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Papua New Guinea, Guinea

Haruna A.,International Food Policy Research Institute | Pfaff A.,Duke University | Van Den Ende S.,New Britain Palm Oil Ltd | Joppa L.,Microsoft
Environmental Research Letters | Year: 2014

Protected areas (PAs) are the leading forest conservation policy, so accurate evaluation of future PA impact is critical in conservation planning. Yet by necessity impact evaluations use past data. Here we argue that forward-looking plans should blend such evaluations with anticipation of shifts in threats. Applying improved methods to evaluate past impact, we provide rigorous support for that conceptual approach by showing that PAs' impacts on deforestation shifted with land use. We study the Republic of Panama, where species-dense tropical forest faces real pressure. Facing variation in deforestation pressure, the PAs' impacts varied across space and time. Thus, if shifts in pressure levels and patterns could be anticipated, that could raise impact. © 2014 IOP Publishing Ltd.

Henson I.E.,No 7 | Betitis T.,New Britain Palm Oil Ltd | Tomda Y.,New Britain Palm Oil Ltd | Chase L.D.C.,High Trees
Journal of Oil Palm Research | Year: 2012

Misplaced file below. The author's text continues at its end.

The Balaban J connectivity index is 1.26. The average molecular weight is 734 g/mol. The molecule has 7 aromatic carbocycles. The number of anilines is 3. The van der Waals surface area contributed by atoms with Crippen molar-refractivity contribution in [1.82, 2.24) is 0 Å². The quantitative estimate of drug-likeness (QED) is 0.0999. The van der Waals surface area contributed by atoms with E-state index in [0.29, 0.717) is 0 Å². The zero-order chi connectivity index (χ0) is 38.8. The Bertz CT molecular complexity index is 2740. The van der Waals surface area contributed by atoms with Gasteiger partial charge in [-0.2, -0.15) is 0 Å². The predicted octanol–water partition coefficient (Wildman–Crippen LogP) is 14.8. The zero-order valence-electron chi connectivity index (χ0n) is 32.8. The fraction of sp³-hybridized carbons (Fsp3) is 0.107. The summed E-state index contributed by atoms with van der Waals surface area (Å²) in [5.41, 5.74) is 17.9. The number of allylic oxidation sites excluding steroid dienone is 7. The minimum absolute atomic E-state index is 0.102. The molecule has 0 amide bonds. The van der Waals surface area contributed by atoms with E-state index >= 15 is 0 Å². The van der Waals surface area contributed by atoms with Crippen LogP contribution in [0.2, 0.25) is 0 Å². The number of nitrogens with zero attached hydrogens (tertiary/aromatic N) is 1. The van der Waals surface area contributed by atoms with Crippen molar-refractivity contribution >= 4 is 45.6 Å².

Increasing attention is being focused on the greenhouse gas (GHG) balance of crop production given the need to minimise emissions associated with global warming and climate change. Such emissions can be countered by growing crops such as oil palm that have a high capacity to sequester carbon. The ability to accurately determine carbon sequestration by the crop thus becomes increasingly important. In the case of oil palm, methods of estimating crop biomass are well developed. However, there are still improvements to be made to ensure a complete assessment of carbon stock. This article examines the role carbon sequestration played by frond bases of oil palm that remain attached to the trunk after frond pruning, and which are frequently ignored when assessing standing palm biomass and carbon stock. Data on frond base biomass (FBB) are reviewed, methods for its assessment are discussed, and its importance for calculating carbon sequestration and net carbon balance of oil palm plantations are examined. Carbon sequestration in the plantation for four mills in Papua New Guinea, with a mean crop rotation time of 21 years in their contributing estates was increased by an average of 11% after including FBB in the calculation of standing carbon.

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